Warren Buffett was famously quoted as observing that it is only when the tide goes out that we see who was swimming naked. For as long as free money keeps them alive, we cannot know how many corporations are dead men walking.

Only when we start descending the other side of this financial volcano will we see the consequences of misallocated resources and wasteful, ill-judged investments that occurred over the last decade.

Throughout history, investors have routinely backed the newest, new thing, from automobiles and TVs, to photocopiers and commercial air travel. But more often than not, people have been burned as input costs fall, suppliers increase, and declining retail prices benefit consumers at the expense of shareholders.

The current wave of enthusiasm is built on the premise that Millennials have developed, or will develop, technology and business models that disrupt the hegemony of incumbent institutions and oligopolies, whether that be in centralised manufacturing (3D printers), taxi companies (Uber), hotels (Airbnb), the oil oligarchs (electric cars), or even car manufacturing itself (car sharing).

A concurrent investment fad is represented by the hope that technology will enable a cleaner and greener world. But we have to keep in mind that these hopes are possible only because of financial repression.


One company upon which all of the above trends converge is Tesla. Perhaps more than any other company, Tesla symbolises the hopes and dreams behind the wave of exuberance fuelling the current boom in tech stocks. It is the poster child for what is possible, and what is so wrong, with current monetary policy settings.

Elon Musk at Tesla has ridden the wave of enthusiasm surrounding new technology and business models, along with the hopes surrounding a clean green future, better than anyone else. The company now sits on a market capitalisation of about US$50 billion ($66.8 billion), and US$10 billion of debt, despite having delivered about 100,000 vehicles last year and having frequently delayed a promised ramp up in production. Put another way, Tesla is worth $500,000 per 2017 vehicle produced. By way of comparison, Ford sits on a market cap of about US$45 billion and sold about 6.6 million vehicles in 2017. Ford is worth about $6800 per 2017 vehicle produced.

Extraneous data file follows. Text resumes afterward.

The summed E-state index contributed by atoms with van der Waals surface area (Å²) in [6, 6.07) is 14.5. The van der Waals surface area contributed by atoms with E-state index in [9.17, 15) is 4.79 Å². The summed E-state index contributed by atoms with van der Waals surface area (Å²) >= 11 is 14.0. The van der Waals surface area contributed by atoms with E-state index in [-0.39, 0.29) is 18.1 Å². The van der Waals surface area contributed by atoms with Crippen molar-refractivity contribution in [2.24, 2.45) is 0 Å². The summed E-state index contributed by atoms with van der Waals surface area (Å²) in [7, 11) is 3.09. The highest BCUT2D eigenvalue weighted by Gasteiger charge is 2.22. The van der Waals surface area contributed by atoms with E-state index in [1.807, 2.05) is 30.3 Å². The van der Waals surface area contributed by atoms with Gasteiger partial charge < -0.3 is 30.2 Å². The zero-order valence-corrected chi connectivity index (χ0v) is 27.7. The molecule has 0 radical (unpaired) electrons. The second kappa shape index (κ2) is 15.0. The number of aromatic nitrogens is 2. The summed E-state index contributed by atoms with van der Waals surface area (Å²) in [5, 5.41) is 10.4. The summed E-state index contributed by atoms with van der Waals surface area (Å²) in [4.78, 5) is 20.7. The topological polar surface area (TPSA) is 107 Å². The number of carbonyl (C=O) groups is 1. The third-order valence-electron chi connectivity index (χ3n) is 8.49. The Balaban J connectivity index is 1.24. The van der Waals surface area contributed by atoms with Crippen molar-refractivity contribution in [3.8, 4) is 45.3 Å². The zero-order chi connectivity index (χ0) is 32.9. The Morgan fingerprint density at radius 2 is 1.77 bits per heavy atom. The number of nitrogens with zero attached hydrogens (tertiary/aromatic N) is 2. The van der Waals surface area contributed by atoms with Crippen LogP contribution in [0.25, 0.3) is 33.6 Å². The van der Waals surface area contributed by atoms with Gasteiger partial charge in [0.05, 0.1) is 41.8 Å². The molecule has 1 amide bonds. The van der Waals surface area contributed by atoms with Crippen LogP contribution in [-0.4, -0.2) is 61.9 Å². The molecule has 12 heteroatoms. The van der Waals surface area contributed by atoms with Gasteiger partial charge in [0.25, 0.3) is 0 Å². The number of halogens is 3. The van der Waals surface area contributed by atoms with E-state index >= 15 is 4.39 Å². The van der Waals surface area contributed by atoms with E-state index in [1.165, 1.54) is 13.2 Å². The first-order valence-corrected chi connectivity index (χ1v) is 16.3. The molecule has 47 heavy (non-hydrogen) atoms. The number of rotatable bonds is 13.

It cannot last. Either Tesla’s car production needs to rise rapidly, or its share price must fall equally rapidly.

Meanwhile, almost every automotive brand has announced plans to offer either an electric version of their current models or an entirely electric fleet, within a few years. Volkswagen announced at the recent Beijing Motor Show the construction of six dedicated electric vehicle manufacturing plants in China by 2022. Elsewhere, Porsche has launched a four-door, four-seat car that looks completely different than anything else in its line-up. It showcases a raft of new technology, including a super-fast charging 800-volt battery system and eye-tracking driver heads-up display.

There is little question that Tesla changed the world of electric vehicles. Before its Model S, nobody wanted to drive an electric car. But the Model S is nearly seven years old and while it is still attractive, the subsequent Model X achieved only lukewarm sales and the Model 3 has quality issues. Meanwhile, everyone else has caught up. That is the basic thesis for why Montgomery Investment Management recently shorted Tesla in our global long/short funds.

And don’t forget that a conga line of senior execs at Tesla have left and a takeover by another manufacturer is probably ruled out by the company’s debt and market cap.

Of course, while funds are cheap nobody cares about such bad news. It won’t be until the teenagers acknowledge the problem that parents will be forced to deliver some tough love.

TOPICS:   Investment theory,  Roger Montgomery,  Stan Druckenmiller,  Tesla,  Warren Buffett